These are not unusual cases: Nationally, health care is seeing major consolidations. The day of the independent, more or less, local hospital is at twilight, and more health businesses and non-profits (the differences between them can be subtle in some cases) are becoming Wal-Mart behemoths. And where will that take health care?

This question was peripheral – though it did relate – to the 9th Circuit Court decision handed down last week upholding Idaho District Judge Lynn Winmill in his order that St. Luke’s divest itself of the Saltzer Medical Group. The court described Saltzer as “the largest independent multi-specialty physician group in Idaho, [which] had thirty-four physicians practicing at its offices in Nampa.”

There’s a sense among many health providers that moving toward integrated systems, unifying the networks of physicians and health care organizations, is the best avenue toward controlling and maybe reducing health care costs. There’s some logic to this. The efforts underway to some extent nationally and to a larger degree in some states (Oregon and Washington for two) toward coordinated care are aimed at focusing on better health results for patients and a reduction of the pay-per-service approach, and systems that routinely bring people into the system via emergency rooms, which between them help drive up many costs. These efforts rely on bringing broad networks of health providers together to seek out efficiencies, rather than pit everyone individually to grub as much money out of the system as they can.

The 9th Circuit noted that “Saltzer had long had the goal of moving toward integrated patient care and risk-based reimbursement. After unsuccessfully attempting several informal affiliations, including one with St. Luke’s, Saltzer sought a formal partnership with a large health care system.” That turned out to be St. Luke’s. And leadership at St .Luke’s has mentioned as well the idea of more cooperative systems as a way to control health costs and improve results.

There’s some tension here between that possible improvement and concerns about monopoly. From the 9th Circuit decision again: “The district court expressly noted the troubled state of the U.S. health care system, found that St. Luke’s and Saltzer genuinely intended to move toward a better health care system, and expressed its belief that the merger would “improve patient outcomes” if left intact. Nonetheless, the court found that the “huge market share” of the post-merger entity “creates a substantial risk of anticompetitive price increases” in the Nampa adult PCP [primary care physician] market. Rejecting an argument by St. Luke’s that anticipated post-merger efficiencies excused the potential anticompetitive price effects, the district court ordered divestiture.” Continue Reading »

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Feb 07 2015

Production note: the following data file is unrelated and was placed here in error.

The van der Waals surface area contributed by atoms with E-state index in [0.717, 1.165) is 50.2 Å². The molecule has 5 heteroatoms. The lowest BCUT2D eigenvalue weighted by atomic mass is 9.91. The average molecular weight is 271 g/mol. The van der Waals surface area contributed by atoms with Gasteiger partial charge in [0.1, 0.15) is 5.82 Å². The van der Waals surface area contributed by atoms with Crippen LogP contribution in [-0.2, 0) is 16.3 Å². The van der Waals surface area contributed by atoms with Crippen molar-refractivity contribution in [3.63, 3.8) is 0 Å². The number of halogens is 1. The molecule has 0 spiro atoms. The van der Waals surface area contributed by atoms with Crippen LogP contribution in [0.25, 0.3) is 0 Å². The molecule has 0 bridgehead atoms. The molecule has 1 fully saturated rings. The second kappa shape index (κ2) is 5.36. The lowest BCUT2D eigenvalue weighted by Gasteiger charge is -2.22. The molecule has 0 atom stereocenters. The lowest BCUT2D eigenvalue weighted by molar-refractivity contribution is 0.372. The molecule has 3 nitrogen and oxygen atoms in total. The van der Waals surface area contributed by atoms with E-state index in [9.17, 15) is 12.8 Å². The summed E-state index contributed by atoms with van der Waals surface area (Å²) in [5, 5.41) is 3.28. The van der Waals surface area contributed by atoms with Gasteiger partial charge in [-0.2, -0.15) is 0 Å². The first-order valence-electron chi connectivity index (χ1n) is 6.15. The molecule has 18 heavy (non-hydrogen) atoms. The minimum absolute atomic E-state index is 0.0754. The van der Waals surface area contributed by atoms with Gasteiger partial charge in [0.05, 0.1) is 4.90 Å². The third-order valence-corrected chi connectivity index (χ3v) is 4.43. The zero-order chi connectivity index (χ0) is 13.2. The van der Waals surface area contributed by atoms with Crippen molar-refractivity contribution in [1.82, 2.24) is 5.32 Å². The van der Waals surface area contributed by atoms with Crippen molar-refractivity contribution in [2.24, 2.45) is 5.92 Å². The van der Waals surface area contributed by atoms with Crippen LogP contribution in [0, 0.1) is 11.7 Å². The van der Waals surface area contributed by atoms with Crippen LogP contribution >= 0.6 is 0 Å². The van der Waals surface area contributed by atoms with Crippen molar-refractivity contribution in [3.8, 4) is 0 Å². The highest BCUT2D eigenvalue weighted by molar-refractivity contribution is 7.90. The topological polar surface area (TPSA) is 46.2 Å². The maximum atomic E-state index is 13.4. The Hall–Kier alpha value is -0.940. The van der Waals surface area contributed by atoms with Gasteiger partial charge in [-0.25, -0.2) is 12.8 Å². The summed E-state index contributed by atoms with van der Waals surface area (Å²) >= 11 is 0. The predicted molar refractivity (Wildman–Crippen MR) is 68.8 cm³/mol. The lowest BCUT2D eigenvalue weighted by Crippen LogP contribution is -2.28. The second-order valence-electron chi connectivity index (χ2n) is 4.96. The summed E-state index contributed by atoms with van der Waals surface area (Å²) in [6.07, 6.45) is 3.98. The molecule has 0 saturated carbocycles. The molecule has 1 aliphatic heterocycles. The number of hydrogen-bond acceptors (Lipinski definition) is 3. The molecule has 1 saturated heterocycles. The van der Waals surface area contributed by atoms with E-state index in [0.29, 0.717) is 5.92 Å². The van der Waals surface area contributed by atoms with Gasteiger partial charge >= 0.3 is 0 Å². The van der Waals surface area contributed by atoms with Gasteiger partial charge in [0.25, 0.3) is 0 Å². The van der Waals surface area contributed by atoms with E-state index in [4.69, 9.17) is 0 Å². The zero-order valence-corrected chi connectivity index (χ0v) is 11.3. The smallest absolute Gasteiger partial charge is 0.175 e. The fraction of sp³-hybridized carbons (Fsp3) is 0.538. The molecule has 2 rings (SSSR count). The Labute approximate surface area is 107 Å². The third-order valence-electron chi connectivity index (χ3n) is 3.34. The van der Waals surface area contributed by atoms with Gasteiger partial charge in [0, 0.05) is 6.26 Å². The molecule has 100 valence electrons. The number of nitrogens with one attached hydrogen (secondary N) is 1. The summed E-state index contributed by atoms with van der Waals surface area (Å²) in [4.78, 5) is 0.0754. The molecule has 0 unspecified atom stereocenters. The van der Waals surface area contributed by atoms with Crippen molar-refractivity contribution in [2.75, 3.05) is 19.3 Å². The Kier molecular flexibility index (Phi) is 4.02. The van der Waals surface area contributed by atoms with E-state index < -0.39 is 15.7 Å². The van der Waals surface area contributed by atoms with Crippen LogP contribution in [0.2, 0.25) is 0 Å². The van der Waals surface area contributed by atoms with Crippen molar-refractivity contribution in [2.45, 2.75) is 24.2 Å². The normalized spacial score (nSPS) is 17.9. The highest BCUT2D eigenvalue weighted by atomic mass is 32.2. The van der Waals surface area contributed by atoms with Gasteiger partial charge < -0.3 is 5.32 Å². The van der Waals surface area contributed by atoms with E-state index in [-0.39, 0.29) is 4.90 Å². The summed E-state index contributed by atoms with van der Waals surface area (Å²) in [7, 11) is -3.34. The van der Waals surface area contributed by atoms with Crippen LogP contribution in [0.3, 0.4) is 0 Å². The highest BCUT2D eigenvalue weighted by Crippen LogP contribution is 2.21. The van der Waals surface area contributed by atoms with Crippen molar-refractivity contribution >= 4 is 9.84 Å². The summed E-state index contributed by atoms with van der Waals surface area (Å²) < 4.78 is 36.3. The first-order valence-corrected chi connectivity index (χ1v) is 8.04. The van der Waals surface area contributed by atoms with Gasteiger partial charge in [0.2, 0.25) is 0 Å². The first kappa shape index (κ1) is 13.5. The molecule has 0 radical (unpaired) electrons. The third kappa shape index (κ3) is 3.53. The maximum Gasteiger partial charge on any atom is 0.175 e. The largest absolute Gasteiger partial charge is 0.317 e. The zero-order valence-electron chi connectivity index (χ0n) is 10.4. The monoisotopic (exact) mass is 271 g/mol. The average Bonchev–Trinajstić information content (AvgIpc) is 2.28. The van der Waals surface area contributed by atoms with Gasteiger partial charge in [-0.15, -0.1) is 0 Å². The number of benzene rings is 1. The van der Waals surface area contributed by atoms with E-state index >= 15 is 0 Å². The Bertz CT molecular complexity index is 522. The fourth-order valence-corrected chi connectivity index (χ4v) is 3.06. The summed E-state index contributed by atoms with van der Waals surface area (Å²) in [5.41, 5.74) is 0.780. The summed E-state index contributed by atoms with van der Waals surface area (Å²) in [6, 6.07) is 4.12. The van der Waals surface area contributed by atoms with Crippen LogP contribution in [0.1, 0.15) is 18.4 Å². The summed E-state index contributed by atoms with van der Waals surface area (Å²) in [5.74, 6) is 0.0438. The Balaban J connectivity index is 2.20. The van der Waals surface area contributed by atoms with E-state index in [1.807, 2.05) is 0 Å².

Sourcing those industry regs

Published by under Idaho,Idaho column

idaho RANDY
STAPILUS
 
Idaho

The headline on the Idaho Reporter story said, “Idaho lawmakers mandate car dealership hours,” but that’s only one piece of the tale. The remainder is the portion few Idahoans see but accounts for a lot of the much-despised regulation of industry.

This particular instance arrived February 3 before the House Transportation and Defense Committee, which was reviewing new Idaho Transportation Department rules. One of them required a certain number of hours per week car dealerships must keep their doors open to the public, and report their business hours to state regulators. By a thin margin, the committee approved the rule.

Several committee members argued that this was governmental regulatory overreach – a government agency seeking more power than it ought to have.

But the underlying story emerged when Representative Patrick McDonald, R-Boise, said that “We need to support this because people in the industry support it.”

What? The industry supports this added piece of government regulation?

You bet.

The motivations may be several. One car dealer warned of shady operators who might be hard to find if things go wrong during a purchase or later. There could also be some motivation to set the bar to entry in the business a little higher, excluding people who might try to start a small dealership working on weekends. Without trying to read minds here, there may be in all a mix of rationales, both public-serving and self-serving. But these motivations come chiefly from the industry. In the case of the car dealer hours rule, you would not have seen such general support from the industry if that industry wasn’t the basic source of the proposal.

The testimony indicated that the department wrote the rule, but it’s a very safe bet that the push for it came from the auto dealers themselves. Remember the governmental rules regulating banking hours? Recall who was pressing for that? Here’s a hint: It wasn’t either bureaucrats or consumer groups.